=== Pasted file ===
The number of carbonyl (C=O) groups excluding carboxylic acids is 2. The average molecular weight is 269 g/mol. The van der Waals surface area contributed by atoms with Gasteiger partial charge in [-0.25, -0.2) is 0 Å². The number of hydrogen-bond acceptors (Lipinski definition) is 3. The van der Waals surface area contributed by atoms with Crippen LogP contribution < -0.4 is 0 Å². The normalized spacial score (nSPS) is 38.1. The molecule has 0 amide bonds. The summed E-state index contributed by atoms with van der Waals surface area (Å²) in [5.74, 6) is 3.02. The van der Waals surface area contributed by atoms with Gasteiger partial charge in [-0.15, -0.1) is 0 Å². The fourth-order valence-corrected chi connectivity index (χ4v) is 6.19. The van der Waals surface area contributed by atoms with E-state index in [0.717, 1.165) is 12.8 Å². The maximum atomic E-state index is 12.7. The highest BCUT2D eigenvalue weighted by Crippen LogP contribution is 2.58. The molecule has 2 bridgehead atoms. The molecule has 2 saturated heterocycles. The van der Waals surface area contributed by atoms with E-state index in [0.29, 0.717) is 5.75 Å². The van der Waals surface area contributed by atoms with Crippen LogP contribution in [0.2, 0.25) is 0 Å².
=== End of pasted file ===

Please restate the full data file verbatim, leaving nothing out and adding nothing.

The number of carbonyl (C=O) groups excluding carboxylic acids is 2. The average molecular weight is 269 g/mol. The van der Waals surface area contributed by atoms with Gasteiger partial charge in [-0.25, -0.2) is 0 Å². The number of hydrogen-bond acceptors (Lipinski definition) is 3. The van der Waals surface area contributed by atoms with Crippen LogP contribution < -0.4 is 0 Å². The normalized spacial score (nSPS) is 38.1. The molecule has 0 amide bonds. The summed E-state index contributed by atoms with van der Waals surface area (Å²) in [5.74, 6) is 3.02. The van der Waals surface area contributed by atoms with Gasteiger partial charge in [-0.15, -0.1) is 0 Å². The fourth-order valence-corrected chi connectivity index (χ4v) is 6.19. The van der Waals surface area contributed by atoms with E-state index in [0.717, 1.165) is 12.8 Å². The maximum atomic E-state index is 12.7. The highest BCUT2D eigenvalue weighted by Crippen LogP contribution is 2.58. The molecule has 2 bridgehead atoms. The molecule has 2 saturated heterocycles. The van der Waals surface area contributed by atoms with E-state index in [0.29, 0.717) is 5.75 Å². The van der Waals surface area contributed by atoms with Crippen LogP contribution in [0.2, 0.25) is 0 Å².